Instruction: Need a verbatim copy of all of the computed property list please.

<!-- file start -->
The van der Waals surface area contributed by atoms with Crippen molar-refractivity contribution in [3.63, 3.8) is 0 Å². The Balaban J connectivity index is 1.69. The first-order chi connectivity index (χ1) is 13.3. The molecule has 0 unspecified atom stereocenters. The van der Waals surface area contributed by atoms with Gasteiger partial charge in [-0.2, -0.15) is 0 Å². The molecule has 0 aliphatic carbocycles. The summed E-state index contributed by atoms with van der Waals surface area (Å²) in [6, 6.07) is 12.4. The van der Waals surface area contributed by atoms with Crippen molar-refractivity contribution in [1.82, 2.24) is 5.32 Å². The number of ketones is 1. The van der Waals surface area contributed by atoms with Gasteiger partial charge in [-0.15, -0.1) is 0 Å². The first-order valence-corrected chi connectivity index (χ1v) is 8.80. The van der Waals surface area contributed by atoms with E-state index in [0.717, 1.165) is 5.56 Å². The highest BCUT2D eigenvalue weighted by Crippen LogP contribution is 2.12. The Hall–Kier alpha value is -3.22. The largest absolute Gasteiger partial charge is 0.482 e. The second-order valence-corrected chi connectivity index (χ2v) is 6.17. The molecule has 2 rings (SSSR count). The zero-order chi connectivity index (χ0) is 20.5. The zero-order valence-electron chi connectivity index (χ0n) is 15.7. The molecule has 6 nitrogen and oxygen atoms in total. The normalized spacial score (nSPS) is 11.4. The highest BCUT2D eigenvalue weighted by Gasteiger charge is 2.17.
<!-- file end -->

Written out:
The van der Waals surface area contributed by atoms with Crippen molar-refractivity contribution in [3.63, 3.8) is 0 Å². The Balaban J connectivity index is 1.69. The first-order chi connectivity index (χ1) is 13.3. The molecule has 0 unspecified atom stereocenters. The van der Waals surface area contributed by atoms with Gasteiger partial charge in [-0.2, -0.15) is 0 Å². The molecule has 0 aliphatic carbocycles. The summed E-state index contributed by atoms with van der Waals surface area (Å²) in [6, 6.07) is 12.4. The van der Waals surface area contributed by atoms with Crippen molar-refractivity contribution in [1.82, 2.24) is 5.32 Å². The number of ketones is 1. The van der Waals surface area contributed by atoms with Gasteiger partial charge in [-0.15, -0.1) is 0 Å². The first-order valence-corrected chi connectivity index (χ1v) is 8.80. The van der Waals surface area contributed by atoms with E-state index in [0.717, 1.165) is 5.56 Å². The highest BCUT2D eigenvalue weighted by Crippen LogP contribution is 2.12. The Hall–Kier alpha value is -3.22. The largest absolute Gasteiger partial charge is 0.482 e. The second-order valence-corrected chi connectivity index (χ2v) is 6.17. The molecule has 2 rings (SSSR count). The zero-order chi connectivity index (χ0) is 20.5. The zero-order valence-electron chi connectivity index (χ0n) is 15.7. The molecule has 6 nitrogen and oxygen atoms in total. The normalized spacial score (nSPS) is 11.4. The highest BCUT2D eigenvalue weighted by Gasteiger charge is 2.17.